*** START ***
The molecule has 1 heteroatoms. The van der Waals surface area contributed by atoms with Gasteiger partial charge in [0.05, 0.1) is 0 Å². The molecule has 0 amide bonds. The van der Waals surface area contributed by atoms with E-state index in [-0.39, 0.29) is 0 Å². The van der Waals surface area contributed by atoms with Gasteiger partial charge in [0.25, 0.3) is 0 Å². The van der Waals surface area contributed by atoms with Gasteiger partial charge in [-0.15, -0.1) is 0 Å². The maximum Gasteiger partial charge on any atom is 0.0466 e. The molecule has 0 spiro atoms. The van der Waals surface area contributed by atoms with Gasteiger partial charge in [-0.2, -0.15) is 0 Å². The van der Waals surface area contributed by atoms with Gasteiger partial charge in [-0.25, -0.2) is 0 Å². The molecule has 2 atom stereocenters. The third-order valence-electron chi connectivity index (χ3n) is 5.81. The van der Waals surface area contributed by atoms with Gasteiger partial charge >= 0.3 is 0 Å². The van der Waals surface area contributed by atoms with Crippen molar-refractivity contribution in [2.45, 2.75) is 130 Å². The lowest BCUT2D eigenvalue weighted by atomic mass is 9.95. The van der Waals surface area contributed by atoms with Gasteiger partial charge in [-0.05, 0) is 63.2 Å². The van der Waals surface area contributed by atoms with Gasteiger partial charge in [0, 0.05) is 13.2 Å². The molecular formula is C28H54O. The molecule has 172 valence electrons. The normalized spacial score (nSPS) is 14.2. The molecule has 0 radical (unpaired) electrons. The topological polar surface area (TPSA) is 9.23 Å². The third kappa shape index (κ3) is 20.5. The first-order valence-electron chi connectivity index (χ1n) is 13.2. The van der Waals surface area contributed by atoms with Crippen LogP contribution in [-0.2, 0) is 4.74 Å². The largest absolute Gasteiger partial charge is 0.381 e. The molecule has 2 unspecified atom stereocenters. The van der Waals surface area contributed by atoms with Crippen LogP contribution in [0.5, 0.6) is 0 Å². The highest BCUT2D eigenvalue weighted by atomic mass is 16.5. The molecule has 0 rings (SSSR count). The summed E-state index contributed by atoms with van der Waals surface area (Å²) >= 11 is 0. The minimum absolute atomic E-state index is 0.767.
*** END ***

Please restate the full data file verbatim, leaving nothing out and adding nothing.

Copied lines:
The molecule has 1 heteroatoms. The van der Waals surface area contributed by atoms with Gasteiger partial charge in [0.05, 0.1) is 0 Å². The molecule has 0 amide bonds. The van der Waals surface area contributed by atoms with E-state index in [-0.39, 0.29) is 0 Å². The van der Waals surface area contributed by atoms with Gasteiger partial charge in [0.25, 0.3) is 0 Å². The van der Waals surface area contributed by atoms with Gasteiger partial charge in [-0.15, -0.1) is 0 Å². The maximum Gasteiger partial charge on any atom is 0.0466 e. The molecule has 0 spiro atoms. The van der Waals surface area contributed by atoms with Gasteiger partial charge in [-0.2, -0.15) is 0 Å². The van der Waals surface area contributed by atoms with Gasteiger partial charge in [-0.25, -0.2) is 0 Å². The molecule has 2 atom stereocenters. The third-order valence-electron chi connectivity index (χ3n) is 5.81. The van der Waals surface area contributed by atoms with Gasteiger partial charge >= 0.3 is 0 Å². The van der Waals surface area contributed by atoms with Crippen molar-refractivity contribution in [2.45, 2.75) is 130 Å². The lowest BCUT2D eigenvalue weighted by atomic mass is 9.95. The van der Waals surface area contributed by atoms with Gasteiger partial charge in [-0.05, 0) is 63.2 Å². The van der Waals surface area contributed by atoms with Gasteiger partial charge in [0, 0.05) is 13.2 Å². The molecular formula is C28H54O. The molecule has 172 valence electrons. The normalized spacial score (nSPS) is 14.2. The molecule has 0 radical (unpaired) electrons. The topological polar surface area (TPSA) is 9.23 Å². The third kappa shape index (κ3) is 20.5. The first-order valence-electron chi connectivity index (χ1n) is 13.2. The van der Waals surface area contributed by atoms with Crippen LogP contribution in [-0.2, 0) is 4.74 Å². The largest absolute Gasteiger partial charge is 0.381 e. The molecule has 2 unspecified atom stereocenters. The van der Waals surface area contributed by atoms with Crippen LogP contribution in [0.5, 0.6) is 0 Å². The highest BCUT2D eigenvalue weighted by atomic mass is 16.5. The molecule has 0 rings (SSSR count). The summed E-state index contributed by atoms with van der Waals surface area (Å²) >= 11 is 0. The minimum absolute atomic E-state index is 0.767.